My first T-SQL Tuesday post and am I excited! My story is going to vary slightly from the original subject in that I’m going to outline a Goldberg machine that was created in order to CONNECT to SQL Server, showing how much my former employer valued the Microsoft database. Thanks to Rick Krueger (@DataOgre|B) for a great way to tell some fun IT stories.
MPE – IMAGE/SQL
Flash back to the ’80s where a young man creates a general ledger accounting program for the California state university he’s working for. The app was created using the MPE programming language, connecting to an IMAGE/SQL database on a then-cutting edge HP3000 server. The app is so successful that the young man starts a company and begins selling his product. He recruits students from the college and works in his garage.
COBOL – ORACLE/INFORMIX
As the industry evolved and sales grew, the application needed to scale and outgrow it’s dating hardware: enter the world of UNIX. Cobol is chosen as the new, state-of-the-art language and Oracle or Informix is now the database. Customers could choose any flavor of UNIX they liked, as long as the Microfocus Cobol compiler was compatible and Oracle/Informix would install. But, what to do with the old MPE -> IMAGE/SQL code?
Instead of re-writing, the company chose to create a “transport” layer of code that would allow MPE to co-exist with Cobol, making calls through that layer to the “shiny new database”. All new development was done in Cobol, but the MPE code was so fundamental that it still played a HUGE role in the functionality of the application.
The industry continued to evolve: enter the brave new world of the internet. Instead of clunky telnet clients that had to be installed on each desktop, the company decided it needed to create a web application, one where clients only needed an internet browser to access an internally hosted IIS server. But IIS is a Windows product and although all new development was being done in .NET, the MPE/Cobol code still was the backbone of the product. For most modules, the .NET code was making calls to the MPE/Cobol code that then interacted with the Oracle/Informix database living on the UNIX server.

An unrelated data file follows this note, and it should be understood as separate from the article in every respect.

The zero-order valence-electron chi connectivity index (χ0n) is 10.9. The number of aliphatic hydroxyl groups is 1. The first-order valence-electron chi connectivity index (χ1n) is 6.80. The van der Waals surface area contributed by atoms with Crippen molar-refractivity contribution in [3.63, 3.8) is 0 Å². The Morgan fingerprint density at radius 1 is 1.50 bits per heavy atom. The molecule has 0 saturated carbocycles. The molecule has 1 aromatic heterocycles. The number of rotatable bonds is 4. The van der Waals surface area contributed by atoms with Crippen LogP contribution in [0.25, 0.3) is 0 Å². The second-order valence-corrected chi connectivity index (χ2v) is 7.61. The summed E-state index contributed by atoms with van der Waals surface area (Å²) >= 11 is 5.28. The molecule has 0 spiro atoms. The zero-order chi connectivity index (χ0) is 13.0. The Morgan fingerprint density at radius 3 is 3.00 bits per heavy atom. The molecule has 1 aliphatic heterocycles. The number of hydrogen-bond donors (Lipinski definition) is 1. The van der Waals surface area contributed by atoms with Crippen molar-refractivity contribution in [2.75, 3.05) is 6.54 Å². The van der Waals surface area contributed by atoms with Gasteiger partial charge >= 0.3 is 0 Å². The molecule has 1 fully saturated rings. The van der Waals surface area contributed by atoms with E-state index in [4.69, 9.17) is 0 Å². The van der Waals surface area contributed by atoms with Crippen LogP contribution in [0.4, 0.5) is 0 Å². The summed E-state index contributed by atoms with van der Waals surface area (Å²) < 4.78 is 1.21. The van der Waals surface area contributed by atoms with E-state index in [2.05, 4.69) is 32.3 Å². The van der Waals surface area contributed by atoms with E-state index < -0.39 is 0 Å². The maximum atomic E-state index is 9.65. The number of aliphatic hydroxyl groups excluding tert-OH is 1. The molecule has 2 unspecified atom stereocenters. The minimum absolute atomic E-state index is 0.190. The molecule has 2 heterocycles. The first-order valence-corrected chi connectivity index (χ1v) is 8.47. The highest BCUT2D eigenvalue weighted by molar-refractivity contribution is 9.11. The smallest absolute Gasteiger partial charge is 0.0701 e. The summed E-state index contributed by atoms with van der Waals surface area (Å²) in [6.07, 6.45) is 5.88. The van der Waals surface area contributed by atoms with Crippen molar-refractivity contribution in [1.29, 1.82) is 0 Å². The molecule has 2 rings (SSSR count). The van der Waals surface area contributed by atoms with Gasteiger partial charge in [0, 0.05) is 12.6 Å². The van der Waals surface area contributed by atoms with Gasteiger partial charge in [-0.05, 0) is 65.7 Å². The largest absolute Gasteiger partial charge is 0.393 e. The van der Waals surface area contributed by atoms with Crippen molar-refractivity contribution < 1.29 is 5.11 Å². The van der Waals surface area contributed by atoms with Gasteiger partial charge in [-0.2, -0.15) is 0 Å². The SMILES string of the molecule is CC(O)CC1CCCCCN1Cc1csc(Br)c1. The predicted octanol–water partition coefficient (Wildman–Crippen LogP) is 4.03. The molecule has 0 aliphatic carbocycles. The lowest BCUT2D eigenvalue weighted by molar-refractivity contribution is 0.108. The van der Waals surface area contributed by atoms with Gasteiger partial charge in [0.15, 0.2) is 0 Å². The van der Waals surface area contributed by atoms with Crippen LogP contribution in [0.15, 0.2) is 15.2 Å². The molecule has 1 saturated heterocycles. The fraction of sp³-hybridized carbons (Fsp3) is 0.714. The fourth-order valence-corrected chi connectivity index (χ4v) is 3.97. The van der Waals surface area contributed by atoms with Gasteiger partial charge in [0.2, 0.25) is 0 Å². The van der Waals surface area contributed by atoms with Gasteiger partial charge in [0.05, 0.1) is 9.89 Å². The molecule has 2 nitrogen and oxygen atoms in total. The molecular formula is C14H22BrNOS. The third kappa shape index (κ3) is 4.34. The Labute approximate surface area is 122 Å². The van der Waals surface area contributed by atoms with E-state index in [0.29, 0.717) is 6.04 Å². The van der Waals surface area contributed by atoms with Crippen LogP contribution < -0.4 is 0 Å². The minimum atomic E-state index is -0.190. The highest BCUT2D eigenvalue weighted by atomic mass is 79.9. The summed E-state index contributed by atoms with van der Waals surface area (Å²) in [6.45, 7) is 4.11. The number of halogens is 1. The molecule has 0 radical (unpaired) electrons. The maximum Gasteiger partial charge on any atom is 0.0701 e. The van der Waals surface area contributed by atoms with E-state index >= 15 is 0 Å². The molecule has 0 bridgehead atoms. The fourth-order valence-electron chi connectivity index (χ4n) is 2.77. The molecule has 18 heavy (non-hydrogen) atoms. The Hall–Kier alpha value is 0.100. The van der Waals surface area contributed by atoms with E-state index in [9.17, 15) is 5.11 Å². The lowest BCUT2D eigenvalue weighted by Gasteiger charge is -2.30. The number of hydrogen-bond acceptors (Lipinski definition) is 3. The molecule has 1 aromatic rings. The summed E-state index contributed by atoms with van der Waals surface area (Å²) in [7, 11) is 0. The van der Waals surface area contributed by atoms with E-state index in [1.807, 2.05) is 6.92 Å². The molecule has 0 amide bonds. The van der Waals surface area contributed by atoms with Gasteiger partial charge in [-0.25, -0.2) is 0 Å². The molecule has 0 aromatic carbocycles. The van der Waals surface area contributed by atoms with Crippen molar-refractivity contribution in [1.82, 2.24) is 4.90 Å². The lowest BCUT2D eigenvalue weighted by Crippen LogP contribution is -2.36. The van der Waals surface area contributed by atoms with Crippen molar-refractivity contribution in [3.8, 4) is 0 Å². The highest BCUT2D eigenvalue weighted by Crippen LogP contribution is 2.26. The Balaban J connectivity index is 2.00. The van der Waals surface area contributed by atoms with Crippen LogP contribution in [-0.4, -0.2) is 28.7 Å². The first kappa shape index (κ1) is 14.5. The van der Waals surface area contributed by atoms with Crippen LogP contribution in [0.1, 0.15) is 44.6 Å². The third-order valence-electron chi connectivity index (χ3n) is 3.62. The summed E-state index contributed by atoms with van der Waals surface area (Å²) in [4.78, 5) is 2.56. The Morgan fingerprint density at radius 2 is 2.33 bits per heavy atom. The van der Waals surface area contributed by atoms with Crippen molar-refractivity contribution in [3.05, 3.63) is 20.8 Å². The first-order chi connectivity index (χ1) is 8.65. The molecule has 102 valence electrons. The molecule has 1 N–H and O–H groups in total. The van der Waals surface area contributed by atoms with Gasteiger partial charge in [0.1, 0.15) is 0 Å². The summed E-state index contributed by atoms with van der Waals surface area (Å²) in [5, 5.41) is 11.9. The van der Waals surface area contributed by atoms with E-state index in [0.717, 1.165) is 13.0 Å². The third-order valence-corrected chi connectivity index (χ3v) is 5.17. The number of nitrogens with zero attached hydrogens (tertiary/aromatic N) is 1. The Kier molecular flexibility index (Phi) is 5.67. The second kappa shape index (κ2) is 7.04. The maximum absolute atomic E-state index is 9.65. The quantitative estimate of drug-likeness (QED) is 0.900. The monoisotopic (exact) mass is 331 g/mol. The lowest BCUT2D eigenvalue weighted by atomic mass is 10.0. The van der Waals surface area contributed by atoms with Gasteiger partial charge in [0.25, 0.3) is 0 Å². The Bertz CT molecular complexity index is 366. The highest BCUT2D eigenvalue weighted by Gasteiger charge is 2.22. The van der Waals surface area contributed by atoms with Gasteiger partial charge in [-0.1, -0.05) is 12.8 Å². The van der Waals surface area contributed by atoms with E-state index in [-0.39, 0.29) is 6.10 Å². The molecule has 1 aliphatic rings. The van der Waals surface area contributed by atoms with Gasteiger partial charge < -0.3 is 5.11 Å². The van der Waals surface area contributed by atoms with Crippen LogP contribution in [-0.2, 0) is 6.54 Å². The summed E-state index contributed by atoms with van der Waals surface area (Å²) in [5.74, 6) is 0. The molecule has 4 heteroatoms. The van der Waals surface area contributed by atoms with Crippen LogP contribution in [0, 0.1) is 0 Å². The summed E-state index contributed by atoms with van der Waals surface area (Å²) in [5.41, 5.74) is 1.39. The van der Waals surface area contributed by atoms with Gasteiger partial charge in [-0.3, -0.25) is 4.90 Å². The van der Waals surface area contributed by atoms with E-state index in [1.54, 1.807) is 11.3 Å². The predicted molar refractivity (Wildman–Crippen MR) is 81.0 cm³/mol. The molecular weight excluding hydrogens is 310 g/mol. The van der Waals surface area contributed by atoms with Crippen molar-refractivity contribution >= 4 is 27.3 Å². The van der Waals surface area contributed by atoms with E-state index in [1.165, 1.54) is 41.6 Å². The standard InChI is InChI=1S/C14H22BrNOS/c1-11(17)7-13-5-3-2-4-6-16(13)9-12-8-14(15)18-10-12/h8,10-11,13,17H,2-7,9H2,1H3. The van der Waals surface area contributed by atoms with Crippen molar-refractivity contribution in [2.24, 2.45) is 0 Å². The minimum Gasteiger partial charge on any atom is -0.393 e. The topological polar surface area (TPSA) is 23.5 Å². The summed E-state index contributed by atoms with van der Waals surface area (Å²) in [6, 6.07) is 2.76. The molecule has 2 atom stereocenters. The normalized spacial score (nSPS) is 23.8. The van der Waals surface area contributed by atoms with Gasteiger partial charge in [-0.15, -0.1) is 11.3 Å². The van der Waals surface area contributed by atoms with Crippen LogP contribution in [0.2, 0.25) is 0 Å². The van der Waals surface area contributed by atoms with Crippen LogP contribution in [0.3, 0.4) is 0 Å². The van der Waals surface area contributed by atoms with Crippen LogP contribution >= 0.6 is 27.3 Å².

SQL SERVER, FINALLY
In order to remain current in the industry and reduce costs for clients to purchase necessary hardware to host the app, SQL Server was offered as an alternative database. But legacy code is legacy code and MPE “transported to” Cobol does not play nicely in Windows. The solution: emulate UNIX on Windows! Using MKS (a UNIX emulator app for Windows), the MPE/Cobol code could now be used to “interact” with the SQL Server database. The interaction was done using SQL Server logins (no sense in leveraging Active Directory at this point) and reporting was done using the proprietary solution offered with the software (SSRS???).
Interestingly enough, the company was successful to the point that it attracted the attention of a corporate giant and was sold for a handsome sum.
In summation, “you can’t tell a book if the title’s covered” (http://www.imdb.com/character/ch0029466/quotes).
Hopefully you never had to support this type of machine. But, I do look back on those help desk days with fondness, as I had no clue what I was doing but was surrounded by great people.